Whereas you have been forsaken and hated, so that no one went through you, I will make you an eternal excellence, a joy of many generations. Violence shall no longer be heard in your land, neither wasting nor destruction within your borders; but you shall call your walls Salvation, and your gates Praise (Isa. 60:15, 18).

A day is coming when Israel will no longer experience violence at the hands of its enemies but will dwell in perfect security. Ethnic Israel possesses a divine promise of comfort in the regathering of its people (v. 4). God also promises the nation wealth (vv. 5–6, 9), a new Temple, the reinstitution of Temple sacrifices (v. 7), and recognition as the leading nation of the world (vv. 12–14). But most thrilling is that the Lord Himself will dwell in Israel’s presence, and Israel’s people will be righteous before Him and enjoy His divine favor forever (vv. 10, 16, 19–21).1

If Israel does not refer to ethnic Israel, what comfort would these promises have provided the believing Jewish remnant in Isaiah’s day? Isaiah’s audience looked forward to a time when Israel would no longer be hated or forsaken (v. 15).

Israel still looks forward to a future when God’s promises will be fulfilled. If they’re not fulfilled as stated—if God does not fulfill His everlasting covenant to Israel—then we might question God’s integrity.

Redefining Israel not only robs the Jewish people, but it also cheats Gentiles of a future time of worship and blessing in Jerusalem with them (vv. 11–12).

Loss of the Promise of God’s Integrity
God does not lie. What He says, He will do. The Bible, especially the Old Testament, contains many future prophecies conferring divine promises on national Israel. These promises gave the Jewish people hope, comfort, encouragement, and motivation for holy living in the past; and they continue to do so today.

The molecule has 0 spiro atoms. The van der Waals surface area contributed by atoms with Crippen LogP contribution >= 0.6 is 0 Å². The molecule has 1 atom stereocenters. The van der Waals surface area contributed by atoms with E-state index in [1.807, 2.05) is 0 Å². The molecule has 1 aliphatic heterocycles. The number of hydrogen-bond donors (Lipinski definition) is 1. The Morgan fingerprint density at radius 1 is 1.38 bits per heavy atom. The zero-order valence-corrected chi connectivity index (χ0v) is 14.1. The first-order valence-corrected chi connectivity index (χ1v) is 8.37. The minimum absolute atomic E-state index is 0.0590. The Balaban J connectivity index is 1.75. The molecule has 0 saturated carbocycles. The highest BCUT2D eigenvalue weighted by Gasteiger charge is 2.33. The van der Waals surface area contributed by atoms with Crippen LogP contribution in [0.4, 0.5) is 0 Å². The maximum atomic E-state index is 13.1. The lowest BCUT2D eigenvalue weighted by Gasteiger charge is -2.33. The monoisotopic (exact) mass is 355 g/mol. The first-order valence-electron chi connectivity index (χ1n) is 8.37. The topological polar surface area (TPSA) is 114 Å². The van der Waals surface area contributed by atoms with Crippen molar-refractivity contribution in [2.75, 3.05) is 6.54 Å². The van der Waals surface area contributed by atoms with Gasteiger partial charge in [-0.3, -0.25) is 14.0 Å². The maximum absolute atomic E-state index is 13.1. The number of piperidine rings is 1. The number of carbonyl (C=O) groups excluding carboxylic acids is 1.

God’s integrity is the foundation for these divine guarantees. Moses wrote, “God is not a man, that He should lie, nor a son of man, that He should repent. Has He said, and will He not do? Or has He spoken, and will He not make it good?” (Num. 23:19).

For God to replace or redefine Israel, He would have to lie and subvert His own Word.

If God were to redefine Israel and thus negate His prophecies concerning it, why should we trust Him to keep His Word to us? What is our faith built upon if not God’s Word? A trustworthy God keeps all His promises—to Jew and Gentile alike. God Himself declares,

Thus says the LORD, who gives the sun for a light by day, the ordinances of the moon and the stars for a light by night, who disturbs the sea, and its waves roar (The LORD of hosts is His name): “If those ordinances depart from before Me, says the LORD, then the seed of Israel shall also cease from being a nation before Me forever” (Jer. 31:35–36).

Today the sun still shines. The moon and stars still stand in their appointed places, and the sea waves still rise and fall. Using these four elements—sun, moon, stars, and sea—God Himself declares the permanency of His Covenant with Israel. God has not redefined Israel or cast off His Chosen People.

Theological redefinition robs Israel of its rightful place in God’s continuing program, Gentiles of their blessings for blessing Israel, and God of His integrity. Redefining Israel is not a gain but, rather, a profound loss for Jew and Gentile alike. If God has not redefined Israel, neither should we.

ENDNOTE
  1. The promises in Isaiah 60 correspond to the future events described in Revelation 21 (Isa. 60:19–20 cf. Rev. 21:2; Isa. 60:20 cf. Rev. 21:4).